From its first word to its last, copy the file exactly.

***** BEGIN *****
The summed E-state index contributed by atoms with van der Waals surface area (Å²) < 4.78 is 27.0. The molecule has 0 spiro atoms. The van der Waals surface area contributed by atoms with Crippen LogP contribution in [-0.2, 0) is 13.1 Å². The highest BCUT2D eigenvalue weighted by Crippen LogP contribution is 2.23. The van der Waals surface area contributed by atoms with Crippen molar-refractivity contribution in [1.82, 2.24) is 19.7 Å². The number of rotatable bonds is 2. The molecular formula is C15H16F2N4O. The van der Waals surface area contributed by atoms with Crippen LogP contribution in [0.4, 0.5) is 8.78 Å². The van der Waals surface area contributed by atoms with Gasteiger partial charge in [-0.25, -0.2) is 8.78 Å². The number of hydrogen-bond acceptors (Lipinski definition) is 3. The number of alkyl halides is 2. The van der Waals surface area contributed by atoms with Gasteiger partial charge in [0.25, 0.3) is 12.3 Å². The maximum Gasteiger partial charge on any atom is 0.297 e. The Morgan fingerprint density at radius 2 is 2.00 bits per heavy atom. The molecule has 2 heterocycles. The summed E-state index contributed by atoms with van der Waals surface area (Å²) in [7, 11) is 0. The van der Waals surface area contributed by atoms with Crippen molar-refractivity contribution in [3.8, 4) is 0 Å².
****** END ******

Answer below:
The summed E-state index contributed by atoms with van der Waals surface area (Å²) < 4.78 is 27.0. The molecule has 0 spiro atoms. The van der Waals surface area contributed by atoms with Crippen LogP contribution in [-0.2, 0) is 13.1 Å². The highest BCUT2D eigenvalue weighted by Crippen LogP contribution is 2.23. The van der Waals surface area contributed by atoms with Crippen molar-refractivity contribution in [1.82, 2.24) is 19.7 Å². The number of rotatable bonds is 2. The molecular formula is C15H16F2N4O. The van der Waals surface area contributed by atoms with Crippen LogP contribution in [0.4, 0.5) is 8.78 Å². The van der Waals surface area contributed by atoms with Gasteiger partial charge in [-0.25, -0.2) is 8.78 Å². The number of hydrogen-bond acceptors (Lipinski definition) is 3. The number of alkyl halides is 2. The van der Waals surface area contributed by atoms with Gasteiger partial charge in [0.25, 0.3) is 12.3 Å². The maximum Gasteiger partial charge on any atom is 0.297 e. The Morgan fingerprint density at radius 2 is 2.00 bits per heavy atom. The molecule has 2 heterocycles. The summed E-state index contributed by atoms with van der Waals surface area (Å²) in [7, 11) is 0. The van der Waals surface area contributed by atoms with Crippen molar-refractivity contribution in [3.8, 4) is 0 Å².